Like clockwork, like magic
HUGO is a film about books, movies, magic and clockwork. And work — life’s work.
It’s my new favourite use of 3D. It revives the 2-strip Technicolor look that was the best thing about THE AVIATOR, and returns to the long take aesthetic which informed Scorsese’s work before the rock ‘n’ roll fast-cutting of THE DEPARTED and SHINE A LIGHT. It’s set in a giant artificial period world like GANGS OF NEW YORK, and is at times more in love with that world than with its own story, just like the earlier film, but at least in this case the foreground story intrigues for the great bulk of the film.
Ben Kingsley returns from SHUTTER ISLAND, Ray Winstone returns from THE DEPARTED, and Jude Law returns from THE AVIATOR, none of which was my favourite Scorsese by a long way, but they’re good here, and Kingsley is T-riffic. The kids, Asa Butterfield and Chloe Moretz, are wonderful.
Old-timers! Christopher Lee, Richard Griffiths and Frances de la Tour. Frances was big on British TV in the seventies, starring alongside Leonard Rossiter (BARRY LYNDON) in a seminal sitcom called Rising Damp. Then she vanished. I presume she’s just changed her agent, because suddenly she’s in Tim Burton and Scorsese films. The business with the supporting players is lightly charming but not quite effective… they inhabit little REAR WINDOW scenarios of their own, but aren’t tied to the hero’s POV enough so they don’t seem germane. Although I like Kristin Thompson’s theory here that the sub-plots’ simplicity recalls early films of the Melies era.
Midway, Chloe M’s character sums up the plot: “It’s a terribly long story with a great many circumlocutions.” She’s right! Not everybody enjoys that, especially when the plot motor and pay-off are kind of slight. Fiona saw the film with our friends the Browns and Marvelous Mary, who really hated it. Since the Browns work in the film biz, I think their anger was focussed on huge resources being lavished on a movie with such a slight spine. Imagine little Asa Butterfield wearing a giant Transformers robot armature. They had similar doubts about GANGS OF NEW YORK, which has a really rotten plot and a similarly sumptuous environment (had Scorsese been allowed to follow the path of FELLINI SATYRICON and dispensed with narrative, what amovie that could have been!). Fiona enjoyed the visuals, completely, but complained of the script.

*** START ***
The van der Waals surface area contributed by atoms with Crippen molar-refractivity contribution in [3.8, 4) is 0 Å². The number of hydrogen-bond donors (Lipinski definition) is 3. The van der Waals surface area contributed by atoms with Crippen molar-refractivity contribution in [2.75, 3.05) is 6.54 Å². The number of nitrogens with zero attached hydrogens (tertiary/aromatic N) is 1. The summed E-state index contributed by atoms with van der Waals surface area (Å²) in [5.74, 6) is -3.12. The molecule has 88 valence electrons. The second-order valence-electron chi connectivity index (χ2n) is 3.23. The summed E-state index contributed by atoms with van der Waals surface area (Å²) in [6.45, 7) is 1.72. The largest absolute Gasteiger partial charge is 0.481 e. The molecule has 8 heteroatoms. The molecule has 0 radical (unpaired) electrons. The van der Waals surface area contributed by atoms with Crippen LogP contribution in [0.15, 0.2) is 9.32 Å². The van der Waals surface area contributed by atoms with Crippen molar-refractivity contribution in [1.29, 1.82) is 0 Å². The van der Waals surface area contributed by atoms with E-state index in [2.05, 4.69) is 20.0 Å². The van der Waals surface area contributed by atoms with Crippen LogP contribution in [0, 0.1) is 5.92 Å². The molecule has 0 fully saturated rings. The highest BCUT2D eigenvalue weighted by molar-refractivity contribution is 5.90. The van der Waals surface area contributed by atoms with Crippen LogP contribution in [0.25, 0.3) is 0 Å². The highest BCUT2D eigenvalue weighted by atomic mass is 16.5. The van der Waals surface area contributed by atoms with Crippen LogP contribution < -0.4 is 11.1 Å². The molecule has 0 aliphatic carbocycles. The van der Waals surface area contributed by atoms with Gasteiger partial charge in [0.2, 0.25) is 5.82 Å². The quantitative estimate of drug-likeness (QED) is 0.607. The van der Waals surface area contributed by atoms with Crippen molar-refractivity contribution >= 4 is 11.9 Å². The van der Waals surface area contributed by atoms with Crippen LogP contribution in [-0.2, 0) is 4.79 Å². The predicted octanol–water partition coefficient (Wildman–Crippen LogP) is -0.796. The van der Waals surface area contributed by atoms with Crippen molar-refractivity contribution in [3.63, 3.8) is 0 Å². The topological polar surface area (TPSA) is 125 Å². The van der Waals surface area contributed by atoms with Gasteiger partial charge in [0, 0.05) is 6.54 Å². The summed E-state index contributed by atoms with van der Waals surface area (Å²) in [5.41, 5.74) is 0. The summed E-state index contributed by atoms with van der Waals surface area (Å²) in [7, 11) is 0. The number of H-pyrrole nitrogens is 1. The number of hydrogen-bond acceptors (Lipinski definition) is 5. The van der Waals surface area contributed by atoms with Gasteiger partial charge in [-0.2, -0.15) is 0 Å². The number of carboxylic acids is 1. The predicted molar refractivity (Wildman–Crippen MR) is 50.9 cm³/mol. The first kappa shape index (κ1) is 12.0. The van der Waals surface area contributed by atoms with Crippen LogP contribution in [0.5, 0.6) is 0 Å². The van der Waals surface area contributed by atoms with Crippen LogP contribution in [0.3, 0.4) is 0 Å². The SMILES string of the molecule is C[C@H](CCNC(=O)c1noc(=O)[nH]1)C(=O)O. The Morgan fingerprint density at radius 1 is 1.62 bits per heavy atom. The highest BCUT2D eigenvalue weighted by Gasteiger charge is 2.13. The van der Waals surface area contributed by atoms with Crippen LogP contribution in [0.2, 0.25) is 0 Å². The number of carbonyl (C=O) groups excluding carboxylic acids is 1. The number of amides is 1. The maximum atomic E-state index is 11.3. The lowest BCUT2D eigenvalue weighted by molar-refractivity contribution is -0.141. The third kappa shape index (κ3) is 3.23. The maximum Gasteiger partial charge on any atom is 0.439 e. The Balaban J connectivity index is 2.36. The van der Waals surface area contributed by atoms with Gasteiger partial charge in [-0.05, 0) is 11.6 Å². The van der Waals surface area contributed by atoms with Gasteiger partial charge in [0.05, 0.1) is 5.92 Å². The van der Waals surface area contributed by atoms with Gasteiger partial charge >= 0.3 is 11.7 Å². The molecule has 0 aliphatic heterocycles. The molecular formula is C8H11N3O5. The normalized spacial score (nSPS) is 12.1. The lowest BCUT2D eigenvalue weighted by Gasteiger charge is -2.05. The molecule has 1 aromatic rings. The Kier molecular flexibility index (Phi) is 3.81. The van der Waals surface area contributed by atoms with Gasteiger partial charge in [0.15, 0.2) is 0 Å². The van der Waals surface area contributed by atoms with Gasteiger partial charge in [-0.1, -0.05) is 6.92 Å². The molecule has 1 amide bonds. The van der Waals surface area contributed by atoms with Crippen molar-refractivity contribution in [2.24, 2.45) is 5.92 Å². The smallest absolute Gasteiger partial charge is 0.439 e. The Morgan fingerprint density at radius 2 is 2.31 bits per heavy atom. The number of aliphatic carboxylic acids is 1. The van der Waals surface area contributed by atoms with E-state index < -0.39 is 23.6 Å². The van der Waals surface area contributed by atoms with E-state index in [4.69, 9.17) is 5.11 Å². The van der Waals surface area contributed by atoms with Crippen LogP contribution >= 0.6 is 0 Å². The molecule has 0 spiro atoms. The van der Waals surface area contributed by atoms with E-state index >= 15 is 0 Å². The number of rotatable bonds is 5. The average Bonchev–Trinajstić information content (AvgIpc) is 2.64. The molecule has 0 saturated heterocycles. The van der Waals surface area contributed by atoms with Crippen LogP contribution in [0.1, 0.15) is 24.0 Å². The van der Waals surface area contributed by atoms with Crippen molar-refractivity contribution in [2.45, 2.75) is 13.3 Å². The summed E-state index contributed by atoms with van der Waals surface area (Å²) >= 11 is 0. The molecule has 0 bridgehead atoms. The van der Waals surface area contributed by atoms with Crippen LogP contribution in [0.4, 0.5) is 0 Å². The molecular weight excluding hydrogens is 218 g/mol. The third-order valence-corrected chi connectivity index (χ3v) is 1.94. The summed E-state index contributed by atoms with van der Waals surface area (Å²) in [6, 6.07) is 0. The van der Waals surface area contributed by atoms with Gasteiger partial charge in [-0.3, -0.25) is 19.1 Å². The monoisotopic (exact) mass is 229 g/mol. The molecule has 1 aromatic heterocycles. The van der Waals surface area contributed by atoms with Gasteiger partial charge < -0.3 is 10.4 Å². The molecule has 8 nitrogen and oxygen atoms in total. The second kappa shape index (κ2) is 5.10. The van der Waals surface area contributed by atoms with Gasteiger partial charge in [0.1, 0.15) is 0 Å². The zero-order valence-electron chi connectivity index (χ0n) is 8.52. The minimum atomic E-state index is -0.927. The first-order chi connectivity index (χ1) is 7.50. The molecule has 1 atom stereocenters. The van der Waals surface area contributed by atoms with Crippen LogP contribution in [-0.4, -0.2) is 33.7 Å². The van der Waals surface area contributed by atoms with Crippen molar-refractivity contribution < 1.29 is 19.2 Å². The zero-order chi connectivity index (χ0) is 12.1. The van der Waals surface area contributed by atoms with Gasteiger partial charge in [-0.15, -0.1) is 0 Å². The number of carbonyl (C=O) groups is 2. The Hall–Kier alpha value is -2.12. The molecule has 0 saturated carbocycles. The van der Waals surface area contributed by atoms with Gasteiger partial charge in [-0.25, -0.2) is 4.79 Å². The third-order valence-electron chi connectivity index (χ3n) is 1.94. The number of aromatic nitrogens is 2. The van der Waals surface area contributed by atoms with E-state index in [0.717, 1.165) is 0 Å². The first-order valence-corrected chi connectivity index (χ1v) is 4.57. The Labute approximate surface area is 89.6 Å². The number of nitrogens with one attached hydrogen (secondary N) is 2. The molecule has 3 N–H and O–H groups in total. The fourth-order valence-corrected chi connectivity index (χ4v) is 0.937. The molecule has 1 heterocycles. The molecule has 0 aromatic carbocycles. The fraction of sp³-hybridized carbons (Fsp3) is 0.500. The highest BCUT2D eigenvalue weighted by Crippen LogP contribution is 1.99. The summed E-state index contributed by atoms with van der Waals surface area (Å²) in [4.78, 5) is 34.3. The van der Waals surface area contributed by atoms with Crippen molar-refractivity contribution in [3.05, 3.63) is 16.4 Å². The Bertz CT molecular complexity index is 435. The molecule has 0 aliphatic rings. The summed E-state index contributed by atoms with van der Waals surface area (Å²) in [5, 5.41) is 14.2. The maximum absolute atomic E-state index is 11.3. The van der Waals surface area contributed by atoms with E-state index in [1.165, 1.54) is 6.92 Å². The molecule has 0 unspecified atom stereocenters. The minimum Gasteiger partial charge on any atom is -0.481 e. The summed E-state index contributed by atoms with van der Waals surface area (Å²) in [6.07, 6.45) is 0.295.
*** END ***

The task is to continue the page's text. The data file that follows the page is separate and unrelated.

She’s basically right, I have to admit. The dialogue is mostly flat — there are no memorable lines except those that actors invigorate with a lot of effort (Chloe Moretz is especially good at this and Kingsley is compelling as always) The plot is thin and the happy pay-off arrives for no entirely convincing reason. Scorsese has never been a fan of plot, preferring the loose, baggy structure of MEAN STREETS or the purely character-driven narratives of TAXI DRIVER and RAGING BULL. But those latter films are extremely tight, with everything happening because of who the people are — there’s no chance or contrivance or hidden revelations to provide artificial twists or accelerations. The apparent messiness of MEAN STREETS is in keeping with its imitation of messy, unstructured life. This is Scorsese’s first mystery, and the questions intrigue, but not every question has a satisfactory answer — I kind of expected some news about the hero’s father and uncle, but it turns out they weren’t part of the mystery. Spectacular dream sequences add pyrotechnics but don’t advance the story, which seems to be building to something bigger… and Logan really isn’t very good at building gags or action sequence, so things like the clock-hanging sequence tend to just fizzle out rather than building to a thrilling climax with developments and reversals and all that good stuff…